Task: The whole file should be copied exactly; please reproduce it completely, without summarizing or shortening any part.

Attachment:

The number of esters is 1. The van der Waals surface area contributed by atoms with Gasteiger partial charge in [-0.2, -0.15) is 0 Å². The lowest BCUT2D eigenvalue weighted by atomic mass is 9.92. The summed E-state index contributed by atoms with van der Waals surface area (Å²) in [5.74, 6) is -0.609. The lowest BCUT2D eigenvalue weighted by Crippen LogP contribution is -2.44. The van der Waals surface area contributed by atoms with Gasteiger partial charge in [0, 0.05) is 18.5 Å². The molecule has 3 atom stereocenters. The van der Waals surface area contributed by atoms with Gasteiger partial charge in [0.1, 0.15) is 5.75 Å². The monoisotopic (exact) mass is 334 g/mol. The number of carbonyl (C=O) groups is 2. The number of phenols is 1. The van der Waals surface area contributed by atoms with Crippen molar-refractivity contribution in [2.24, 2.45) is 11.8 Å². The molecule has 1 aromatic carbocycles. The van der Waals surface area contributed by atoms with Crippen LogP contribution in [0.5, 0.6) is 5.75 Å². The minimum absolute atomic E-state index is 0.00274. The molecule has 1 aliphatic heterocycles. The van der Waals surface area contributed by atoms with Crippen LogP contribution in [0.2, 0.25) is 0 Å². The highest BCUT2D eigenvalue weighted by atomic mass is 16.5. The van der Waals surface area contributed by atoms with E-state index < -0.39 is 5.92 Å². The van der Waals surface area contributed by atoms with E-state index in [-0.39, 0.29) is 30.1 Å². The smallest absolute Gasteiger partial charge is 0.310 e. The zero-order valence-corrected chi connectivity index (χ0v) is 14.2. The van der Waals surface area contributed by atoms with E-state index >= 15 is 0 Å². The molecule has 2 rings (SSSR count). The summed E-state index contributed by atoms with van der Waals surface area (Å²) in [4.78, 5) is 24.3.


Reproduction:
The number of esters is 1. The van der Waals surface area contributed by atoms with Gasteiger partial charge in [-0.2, -0.15) is 0 Å². The lowest BCUT2D eigenvalue weighted by atomic mass is 9.92. The summed E-state index contributed by atoms with van der Waals surface area (Å²) in [5.74, 6) is -0.609. The lowest BCUT2D eigenvalue weighted by Crippen LogP contribution is -2.44. The van der Waals surface area contributed by atoms with Gasteiger partial charge in [0, 0.05) is 18.5 Å². The molecule has 3 atom stereocenters. The van der Waals surface area contributed by atoms with Gasteiger partial charge in [0.1, 0.15) is 5.75 Å². The monoisotopic (exact) mass is 334 g/mol. The number of carbonyl (C=O) groups is 2. The number of phenols is 1. The van der Waals surface area contributed by atoms with Crippen molar-refractivity contribution in [2.24, 2.45) is 11.8 Å². The molecule has 1 aromatic carbocycles. The van der Waals surface area contributed by atoms with Crippen LogP contribution in [0.5, 0.6) is 5.75 Å². The minimum absolute atomic E-state index is 0.00274. The molecule has 1 aliphatic heterocycles. The van der Waals surface area contributed by atoms with Crippen LogP contribution in [0.2, 0.25) is 0 Å². The highest BCUT2D eigenvalue weighted by atomic mass is 16.5. The van der Waals surface area contributed by atoms with E-state index < -0.39 is 5.92 Å². The van der Waals surface area contributed by atoms with E-state index in [-0.39, 0.29) is 30.1 Å². The smallest absolute Gasteiger partial charge is 0.310 e. The zero-order valence-corrected chi connectivity index (χ0v) is 14.2. The van der Waals surface area contributed by atoms with E-state index >= 15 is 0 Å². The molecule has 2 rings (SSSR count). The summed E-state index contributed by atoms with van der Waals surface area (Å²) in [4.78, 5) is 24.3.